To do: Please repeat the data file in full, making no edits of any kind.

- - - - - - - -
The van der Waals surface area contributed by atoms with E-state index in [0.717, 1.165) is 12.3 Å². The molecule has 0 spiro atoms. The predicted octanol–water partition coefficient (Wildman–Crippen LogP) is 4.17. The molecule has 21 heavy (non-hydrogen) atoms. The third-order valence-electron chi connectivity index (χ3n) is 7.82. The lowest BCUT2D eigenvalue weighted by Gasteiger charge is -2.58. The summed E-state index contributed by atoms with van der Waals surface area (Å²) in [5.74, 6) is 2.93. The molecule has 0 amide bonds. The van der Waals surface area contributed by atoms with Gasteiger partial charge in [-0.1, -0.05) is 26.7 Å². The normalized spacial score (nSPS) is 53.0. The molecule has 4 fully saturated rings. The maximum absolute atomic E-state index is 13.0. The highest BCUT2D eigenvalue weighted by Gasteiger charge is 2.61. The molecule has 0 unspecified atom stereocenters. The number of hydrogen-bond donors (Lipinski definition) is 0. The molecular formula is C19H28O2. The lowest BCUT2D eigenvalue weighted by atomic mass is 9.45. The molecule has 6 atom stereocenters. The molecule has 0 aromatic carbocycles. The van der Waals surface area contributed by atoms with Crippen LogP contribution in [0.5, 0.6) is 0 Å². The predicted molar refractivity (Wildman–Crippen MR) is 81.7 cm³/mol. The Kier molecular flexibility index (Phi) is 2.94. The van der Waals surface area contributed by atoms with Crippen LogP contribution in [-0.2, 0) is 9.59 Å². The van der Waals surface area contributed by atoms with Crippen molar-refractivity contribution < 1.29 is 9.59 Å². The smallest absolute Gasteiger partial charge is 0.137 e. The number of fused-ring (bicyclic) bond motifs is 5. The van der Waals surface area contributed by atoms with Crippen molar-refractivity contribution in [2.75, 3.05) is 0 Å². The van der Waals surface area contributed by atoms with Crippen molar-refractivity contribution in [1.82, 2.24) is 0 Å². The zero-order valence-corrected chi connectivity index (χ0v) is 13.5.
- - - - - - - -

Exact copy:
The van der Waals surface area contributed by atoms with E-state index in [0.717, 1.165) is 12.3 Å². The molecule has 0 spiro atoms. The predicted octanol–water partition coefficient (Wildman–Crippen LogP) is 4.17. The molecule has 21 heavy (non-hydrogen) atoms. The third-order valence-electron chi connectivity index (χ3n) is 7.82. The lowest BCUT2D eigenvalue weighted by Gasteiger charge is -2.58. The summed E-state index contributed by atoms with van der Waals surface area (Å²) in [5.74, 6) is 2.93. The molecule has 0 amide bonds. The van der Waals surface area contributed by atoms with Gasteiger partial charge in [-0.1, -0.05) is 26.7 Å². The normalized spacial score (nSPS) is 53.0. The molecule has 4 fully saturated rings. The maximum absolute atomic E-state index is 13.0. The highest BCUT2D eigenvalue weighted by Gasteiger charge is 2.61. The molecule has 0 unspecified atom stereocenters. The number of hydrogen-bond donors (Lipinski definition) is 0. The molecular formula is C19H28O2. The lowest BCUT2D eigenvalue weighted by atomic mass is 9.45. The molecule has 6 atom stereocenters. The molecule has 0 aromatic carbocycles. The van der Waals surface area contributed by atoms with Crippen LogP contribution in [0.5, 0.6) is 0 Å². The predicted molar refractivity (Wildman–Crippen MR) is 81.7 cm³/mol. The Kier molecular flexibility index (Phi) is 2.94. The van der Waals surface area contributed by atoms with Crippen LogP contribution in [-0.2, 0) is 9.59 Å². The van der Waals surface area contributed by atoms with Crippen molar-refractivity contribution < 1.29 is 9.59 Å². The smallest absolute Gasteiger partial charge is 0.137 e. The number of fused-ring (bicyclic) bond motifs is 5. The van der Waals surface area contributed by atoms with Crippen molar-refractivity contribution in [2.75, 3.05) is 0 Å². The van der Waals surface area contributed by atoms with Crippen molar-refractivity contribution in [1.82, 2.24) is 0 Å². The zero-order valence-corrected chi connectivity index (χ0v) is 13.5.